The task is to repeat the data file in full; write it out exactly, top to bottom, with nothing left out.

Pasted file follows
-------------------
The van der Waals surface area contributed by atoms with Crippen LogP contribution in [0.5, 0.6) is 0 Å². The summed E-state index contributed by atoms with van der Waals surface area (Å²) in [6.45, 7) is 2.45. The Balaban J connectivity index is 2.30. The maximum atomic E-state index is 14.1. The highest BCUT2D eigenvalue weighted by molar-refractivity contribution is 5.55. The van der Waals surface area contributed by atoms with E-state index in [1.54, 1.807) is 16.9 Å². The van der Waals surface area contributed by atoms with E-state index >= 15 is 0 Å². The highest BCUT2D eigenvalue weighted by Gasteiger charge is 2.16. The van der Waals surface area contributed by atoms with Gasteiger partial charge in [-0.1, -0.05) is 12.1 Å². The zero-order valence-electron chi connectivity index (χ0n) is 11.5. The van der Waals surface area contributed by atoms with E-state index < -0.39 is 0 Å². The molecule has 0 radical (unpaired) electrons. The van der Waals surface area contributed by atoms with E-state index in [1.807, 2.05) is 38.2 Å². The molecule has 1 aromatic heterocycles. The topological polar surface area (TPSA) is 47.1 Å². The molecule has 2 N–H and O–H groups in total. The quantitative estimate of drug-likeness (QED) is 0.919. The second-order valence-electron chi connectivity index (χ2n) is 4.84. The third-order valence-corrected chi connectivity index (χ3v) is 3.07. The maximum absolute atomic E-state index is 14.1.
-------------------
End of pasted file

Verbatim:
The van der Waals surface area contributed by atoms with Crippen LogP contribution in [0.5, 0.6) is 0 Å². The summed E-state index contributed by atoms with van der Waals surface area (Å²) in [6.45, 7) is 2.45. The Balaban J connectivity index is 2.30. The maximum atomic E-state index is 14.1. The highest BCUT2D eigenvalue weighted by molar-refractivity contribution is 5.55. The van der Waals surface area contributed by atoms with E-state index in [1.54, 1.807) is 16.9 Å². The van der Waals surface area contributed by atoms with E-state index >= 15 is 0 Å². The highest BCUT2D eigenvalue weighted by Gasteiger charge is 2.16. The van der Waals surface area contributed by atoms with Gasteiger partial charge in [-0.1, -0.05) is 12.1 Å². The zero-order valence-electron chi connectivity index (χ0n) is 11.5. The van der Waals surface area contributed by atoms with E-state index < -0.39 is 0 Å². The molecule has 0 radical (unpaired) electrons. The van der Waals surface area contributed by atoms with E-state index in [1.807, 2.05) is 38.2 Å². The molecule has 1 aromatic heterocycles. The topological polar surface area (TPSA) is 47.1 Å². The molecule has 2 N–H and O–H groups in total. The quantitative estimate of drug-likeness (QED) is 0.919. The second-order valence-electron chi connectivity index (χ2n) is 4.84. The third-order valence-corrected chi connectivity index (χ3v) is 3.07. The maximum absolute atomic E-state index is 14.1.